Unless you count what the cow might've eaten before its untimely end, there is no corn in corned beef.

In this case, the word "corn" refers to the size of salt used in making the brine. "Corning" might sound unusual or difficult, but in fact it's neither. The process for corning your own beef is as simple as brining a turkey for Thanksgiving, and the result is worlds better than the stuff found in most supermarket delis.

"We were dubious in the beginning," said Greg Frank, a managing partner of The Coopers Tavern, which makes its own corned beef. "But it's amazing how much better the sandwich is."

While it's a myth that corned beef is traditional Irish celebratory fare - more likely they ate pork and potatoes -- it remains popular as a St. Patrick's Day meal in the United States. Coopers Tavern on Capitol Square will be serving house-cured corned beef and cabbage starting at 9 a.m. on Sunday as well as Wednesday, St. Patrick's Day.

Coopers' delicious, meaty Reuben, made with black Jewish rye bread, Swiss cheese, house-made Thousand Island dressing and crunchy sauerkraut simmered in Lake Louie Scotch Ale, is one of the most popular items on the menu. The star player is, of course, four ounces of house-cured corned beef.

"You're basically just making a saltwater brine and marinating, soaking your meat for a week," said Coopers chef Tim Larsen, "and you come out with this delicious product."

To make corned beef as they do at Coopers, start with a great pickling spice blend. You can pick this up at grocery stores, Larsen said, but he makes his own. The dry spices include bay leaves, coriander, cloves, allspice, cinnamon, nutmeg and mustard seed. Other additions could include peppercorns, juniper, dried ginger, dill or chiles.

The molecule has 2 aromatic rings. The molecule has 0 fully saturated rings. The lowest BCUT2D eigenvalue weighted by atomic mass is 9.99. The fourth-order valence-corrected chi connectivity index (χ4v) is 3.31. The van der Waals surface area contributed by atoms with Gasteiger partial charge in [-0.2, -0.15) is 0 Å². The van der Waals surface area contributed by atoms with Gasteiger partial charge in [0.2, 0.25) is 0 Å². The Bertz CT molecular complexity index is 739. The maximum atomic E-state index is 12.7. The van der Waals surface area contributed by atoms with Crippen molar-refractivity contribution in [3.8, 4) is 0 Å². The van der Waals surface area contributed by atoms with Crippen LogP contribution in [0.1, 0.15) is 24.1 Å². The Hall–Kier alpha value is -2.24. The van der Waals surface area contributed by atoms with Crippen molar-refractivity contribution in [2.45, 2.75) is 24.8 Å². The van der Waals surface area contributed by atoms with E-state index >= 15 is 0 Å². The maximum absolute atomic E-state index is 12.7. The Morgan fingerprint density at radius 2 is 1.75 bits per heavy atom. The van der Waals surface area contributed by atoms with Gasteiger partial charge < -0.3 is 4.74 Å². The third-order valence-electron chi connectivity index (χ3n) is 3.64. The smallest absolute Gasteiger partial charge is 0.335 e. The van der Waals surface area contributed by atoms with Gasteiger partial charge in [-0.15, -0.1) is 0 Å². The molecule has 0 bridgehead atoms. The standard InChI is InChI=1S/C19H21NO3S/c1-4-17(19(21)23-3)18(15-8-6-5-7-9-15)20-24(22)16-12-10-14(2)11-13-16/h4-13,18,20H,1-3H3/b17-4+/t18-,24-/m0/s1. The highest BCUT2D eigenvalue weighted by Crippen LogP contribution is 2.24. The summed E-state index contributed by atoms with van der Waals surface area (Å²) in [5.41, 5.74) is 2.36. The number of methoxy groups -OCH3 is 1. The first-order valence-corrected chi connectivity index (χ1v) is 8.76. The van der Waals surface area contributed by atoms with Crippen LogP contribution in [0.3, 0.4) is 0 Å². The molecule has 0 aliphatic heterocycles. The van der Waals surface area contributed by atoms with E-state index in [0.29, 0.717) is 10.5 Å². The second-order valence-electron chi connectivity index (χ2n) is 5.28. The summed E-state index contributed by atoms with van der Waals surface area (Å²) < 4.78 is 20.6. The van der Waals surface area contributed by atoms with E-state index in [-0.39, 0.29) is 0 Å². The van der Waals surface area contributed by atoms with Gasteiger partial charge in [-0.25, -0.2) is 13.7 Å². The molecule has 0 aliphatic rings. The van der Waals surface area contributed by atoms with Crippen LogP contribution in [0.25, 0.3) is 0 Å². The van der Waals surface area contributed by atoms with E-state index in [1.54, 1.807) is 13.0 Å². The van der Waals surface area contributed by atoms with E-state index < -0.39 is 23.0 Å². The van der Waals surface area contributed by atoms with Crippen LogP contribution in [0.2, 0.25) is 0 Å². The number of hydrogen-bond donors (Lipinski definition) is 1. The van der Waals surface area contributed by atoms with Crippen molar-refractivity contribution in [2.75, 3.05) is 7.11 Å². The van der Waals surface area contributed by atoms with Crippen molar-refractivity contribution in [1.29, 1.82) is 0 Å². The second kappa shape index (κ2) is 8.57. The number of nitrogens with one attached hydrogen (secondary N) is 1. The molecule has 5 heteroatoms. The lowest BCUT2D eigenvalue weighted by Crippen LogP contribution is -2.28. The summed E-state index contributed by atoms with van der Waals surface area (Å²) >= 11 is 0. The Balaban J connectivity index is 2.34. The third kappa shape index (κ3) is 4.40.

"We toast all our spices to bring out their essential oils" in a dry skillet, Larsen said. "You can search on the Internet and find recipes for your own pickling spices. That's one of the things that will elevate your corned beef."

Pink curing salt (known also as Prague Powder No. 1) is essentially nitrates, Larsen said. The addition of this salt keeps the meat pink -- an aesthetic issue more than one of taste.

"You can definitely make the recipe without the pink salt," he said. "When it comes out it will look like roast beef; it won't have the nice bright red corned beef color."

Also, it's worth noting that the pink salt is the only thing you must exactly measure. Everything else you can adjust to taste; smaller, trimmed cuts of brisket, for example, will cure quicker and cook a little quicker, too.

The biggest investment in quality corned beef is time: the beef takes a good five days to brine. After dissolving the salt and simmering the spices in water, Larsen cools it down quickly with ice to double the volume of the brine. This simply cools the brine faster so he can use it right away.

"There is a chemical reaction that goes on, the osmosis of the meat and the salt -- drawing moisture out of the meat and the salt getting into the meat," Larsen said. "But it's actually a very simple process and it's something that's been done for literally hundreds of years."

Coopers uses beef brisket from Knoche's Old Fashioned Butcher Shop on Old Middleton Road. Brisket cuts weigh about 7-9 lbs. The point cut, on top, has more fat marbling and more flavor, but Coopers uses the leaner flat cut (on the bottom) because slicing for sandwiches is easier.